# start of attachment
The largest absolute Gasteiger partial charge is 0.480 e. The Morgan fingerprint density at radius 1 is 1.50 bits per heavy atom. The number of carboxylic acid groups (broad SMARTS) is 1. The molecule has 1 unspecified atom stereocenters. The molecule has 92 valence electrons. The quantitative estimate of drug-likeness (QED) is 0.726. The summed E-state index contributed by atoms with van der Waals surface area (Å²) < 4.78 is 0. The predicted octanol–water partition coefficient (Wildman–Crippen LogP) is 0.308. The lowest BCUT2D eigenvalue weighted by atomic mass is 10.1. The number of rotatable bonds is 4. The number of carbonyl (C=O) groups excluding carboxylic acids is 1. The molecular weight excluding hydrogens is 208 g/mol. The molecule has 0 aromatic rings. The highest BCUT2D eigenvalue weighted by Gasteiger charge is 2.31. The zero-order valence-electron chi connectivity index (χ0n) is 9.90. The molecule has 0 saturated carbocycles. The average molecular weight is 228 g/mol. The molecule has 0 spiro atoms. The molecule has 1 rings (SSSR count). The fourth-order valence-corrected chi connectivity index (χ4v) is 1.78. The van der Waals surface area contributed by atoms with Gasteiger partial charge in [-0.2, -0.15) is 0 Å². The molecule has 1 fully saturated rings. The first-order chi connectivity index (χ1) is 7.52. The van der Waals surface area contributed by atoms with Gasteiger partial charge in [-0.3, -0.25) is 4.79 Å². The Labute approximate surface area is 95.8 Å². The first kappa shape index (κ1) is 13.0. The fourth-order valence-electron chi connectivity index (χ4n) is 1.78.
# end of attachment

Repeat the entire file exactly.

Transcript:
The largest absolute Gasteiger partial charge is 0.480 e. The Morgan fingerprint density at radius 1 is 1.50 bits per heavy atom. The number of carboxylic acid groups (broad SMARTS) is 1. The molecule has 1 unspecified atom stereocenters. The molecule has 92 valence electrons. The quantitative estimate of drug-likeness (QED) is 0.726. The summed E-state index contributed by atoms with van der Waals surface area (Å²) < 4.78 is 0. The predicted octanol–water partition coefficient (Wildman–Crippen LogP) is 0.308. The lowest BCUT2D eigenvalue weighted by atomic mass is 10.1. The number of rotatable bonds is 4. The number of carbonyl (C=O) groups excluding carboxylic acids is 1. The molecular weight excluding hydrogens is 208 g/mol. The molecule has 0 aromatic rings. The highest BCUT2D eigenvalue weighted by Gasteiger charge is 2.31. The zero-order valence-electron chi connectivity index (χ0n) is 9.90. The molecule has 0 saturated carbocycles. The average molecular weight is 228 g/mol. The molecule has 0 spiro atoms. The molecule has 1 rings (SSSR count). The fourth-order valence-corrected chi connectivity index (χ4v) is 1.78. The van der Waals surface area contributed by atoms with Gasteiger partial charge in [-0.2, -0.15) is 0 Å². The molecule has 1 fully saturated rings. The first-order chi connectivity index (χ1) is 7.52. The van der Waals surface area contributed by atoms with Gasteiger partial charge in [-0.3, -0.25) is 4.79 Å². The Labute approximate surface area is 95.8 Å². The first kappa shape index (κ1) is 13.0. The fourth-order valence-electron chi connectivity index (χ4n) is 1.78.